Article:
Coming Up This Week
- The Swedish Academy will announce this year’s Nobel Prize winners today, and award the prizes on Thursday. Pres. Trump thinks he deserves one “for a lot of things,” but also complained that the system is rigged against him.
- The U.S. and China resume trade talks on Thursday and Friday in Washington. Analysts at the Eurasian Group say there’s a 40% chance of an interim trade deal, and a 60% chance that Pres. Trump will at least postpone further tariffs.
- We’re certain to hear more from this impeachment inquiry this week. House Dems will call former U.S. Ambassador to the Ukraine Marie Yovanovitch, who was removed in the spring (and doesn’t particularly like Pres. Trump).
- The U.S. Supreme Court returns from summer recess this week, and will take on three cases about gay and transgender rights.
- After months of bickering and a phone call between Presidents Trump and Erdogan to set up an in-person meeting next month, the White House essentially handed northern Syria over to Turkey, which has been threatening to attack the Kurdish groups the U.S. has partnered with against IS there.
- The initial announcement said only that Turkey will take custody of IS fighters in Kurdish detention, and that U.S. troops “will not support or be involved in the operation,” with no further information about where that would leave the Kurds…probably at great risk.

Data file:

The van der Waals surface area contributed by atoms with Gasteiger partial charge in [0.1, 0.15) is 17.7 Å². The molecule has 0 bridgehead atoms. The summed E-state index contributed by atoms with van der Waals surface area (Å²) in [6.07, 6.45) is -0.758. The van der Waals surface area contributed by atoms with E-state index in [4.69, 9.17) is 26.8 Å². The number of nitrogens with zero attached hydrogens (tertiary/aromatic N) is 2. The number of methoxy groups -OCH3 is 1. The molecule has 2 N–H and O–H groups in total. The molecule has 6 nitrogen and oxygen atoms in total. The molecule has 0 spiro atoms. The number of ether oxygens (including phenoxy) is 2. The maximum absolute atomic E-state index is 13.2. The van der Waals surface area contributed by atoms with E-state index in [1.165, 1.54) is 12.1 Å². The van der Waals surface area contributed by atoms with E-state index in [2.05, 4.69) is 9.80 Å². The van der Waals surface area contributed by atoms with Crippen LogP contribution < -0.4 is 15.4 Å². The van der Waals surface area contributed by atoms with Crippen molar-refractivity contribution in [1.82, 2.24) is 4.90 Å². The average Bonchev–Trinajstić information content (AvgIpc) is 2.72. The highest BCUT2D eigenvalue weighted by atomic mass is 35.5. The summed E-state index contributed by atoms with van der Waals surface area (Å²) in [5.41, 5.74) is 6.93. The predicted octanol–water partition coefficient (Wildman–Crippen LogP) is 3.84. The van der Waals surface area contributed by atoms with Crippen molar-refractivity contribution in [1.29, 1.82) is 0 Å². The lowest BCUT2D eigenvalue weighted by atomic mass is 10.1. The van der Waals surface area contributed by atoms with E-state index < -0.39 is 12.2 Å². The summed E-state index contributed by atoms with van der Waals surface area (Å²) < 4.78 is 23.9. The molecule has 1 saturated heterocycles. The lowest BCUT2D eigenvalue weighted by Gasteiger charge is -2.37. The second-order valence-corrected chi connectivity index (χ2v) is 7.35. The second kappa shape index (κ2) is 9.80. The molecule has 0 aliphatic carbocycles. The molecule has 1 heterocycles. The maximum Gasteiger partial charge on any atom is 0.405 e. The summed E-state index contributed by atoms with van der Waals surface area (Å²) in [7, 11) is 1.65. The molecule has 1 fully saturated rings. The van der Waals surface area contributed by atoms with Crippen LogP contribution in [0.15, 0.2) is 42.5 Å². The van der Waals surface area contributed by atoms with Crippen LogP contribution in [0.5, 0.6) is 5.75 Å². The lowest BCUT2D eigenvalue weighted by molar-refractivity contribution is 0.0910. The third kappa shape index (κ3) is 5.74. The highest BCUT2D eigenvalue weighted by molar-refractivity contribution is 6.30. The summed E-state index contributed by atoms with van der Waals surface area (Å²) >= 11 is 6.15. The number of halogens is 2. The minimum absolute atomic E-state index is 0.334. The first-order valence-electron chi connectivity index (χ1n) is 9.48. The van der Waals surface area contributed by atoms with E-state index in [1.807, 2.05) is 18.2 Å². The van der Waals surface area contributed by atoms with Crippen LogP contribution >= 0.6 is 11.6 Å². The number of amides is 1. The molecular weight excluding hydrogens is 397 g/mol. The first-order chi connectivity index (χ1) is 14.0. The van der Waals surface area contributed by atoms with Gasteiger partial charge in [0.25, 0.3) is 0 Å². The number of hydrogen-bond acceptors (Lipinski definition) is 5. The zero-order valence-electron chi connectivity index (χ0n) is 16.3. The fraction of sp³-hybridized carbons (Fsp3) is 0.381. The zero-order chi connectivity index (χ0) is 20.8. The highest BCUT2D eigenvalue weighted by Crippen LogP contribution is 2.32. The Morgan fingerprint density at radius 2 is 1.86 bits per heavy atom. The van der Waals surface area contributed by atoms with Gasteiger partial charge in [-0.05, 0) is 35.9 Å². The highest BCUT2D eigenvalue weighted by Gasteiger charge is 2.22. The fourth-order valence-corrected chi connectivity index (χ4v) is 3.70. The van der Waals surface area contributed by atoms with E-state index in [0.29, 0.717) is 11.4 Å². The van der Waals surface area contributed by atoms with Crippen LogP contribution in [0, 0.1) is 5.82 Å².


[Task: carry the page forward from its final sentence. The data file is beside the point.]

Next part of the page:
- PM Johnson’s government said it would file for yet another extension to Brexit if it couldn’t come up with a workable plan by Oct. 19th. That’s an awkward reversal for someone who campaigned on a do-or-die race to meet the Oct. 31st deadline—and who insisted just yesterday that he wouldn’t delay Brexit beyond it.
- There was an odd scene during yesterday’s protests in Hong Kong: a red taxi plowed into a crowd of demonstrators, who then started beating a man—perhaps the driver. Other protesters stepped in to stop the beating, and three—including the beaten man—are in the hospital in serious condition.
- North Korea called the latest round of failed negotiations with the U.S. “sickening,” and said it doubted that the U.S. could change its current “hostile policy” enough in two weeks to merit the resumption of talks then (when the U.S. had aimed for new talks). It gave the U.S. a deadline of the end of the year—though would probably be receptive to entering new talks even after that, if sanctions bite hard enough.
- A Japanese Fisheries Agency patrol vessel collided with an illegal North Korean fishing boat in the Japanese EEZ, pitching 20 North Korean fishermen overboard. Japan has sent ships and aircraft to the site to help search for survivors.
- Anti-government protests continue in Iraq, and a newspaper linked to Iranian Ayatollah Khamenei encouraged Iraqis to blame the U.S., and storm and seize the U.S. Embassy.
- The UN condemned the deaths of over 100 demonstrators during the past week of protests, and called on security forces to end the violence.
- SIGAR published a great report on lessons learned from Afghanistan (and Colombia and Somalia) on the right ways to reintegrate former combatants. You can read the full report here or browse its section highlights here; its overall key findings are pasted below.
- Eleven important Taliban prisoners were freed from the joint Afghan-U.S. base at Bagram, in exchange for three Indian prisoners the Taliban had kept after capturing them last year in Baghlan, where they were working on a power generation project.
- Pres. Ghani fired the Ministry of Foreign Affairs spokesman for saying the Taliban’s meetings in Pakistan were a step towards peace, rather than inappropriate encouragement of terrorists (which is Ghani’s position).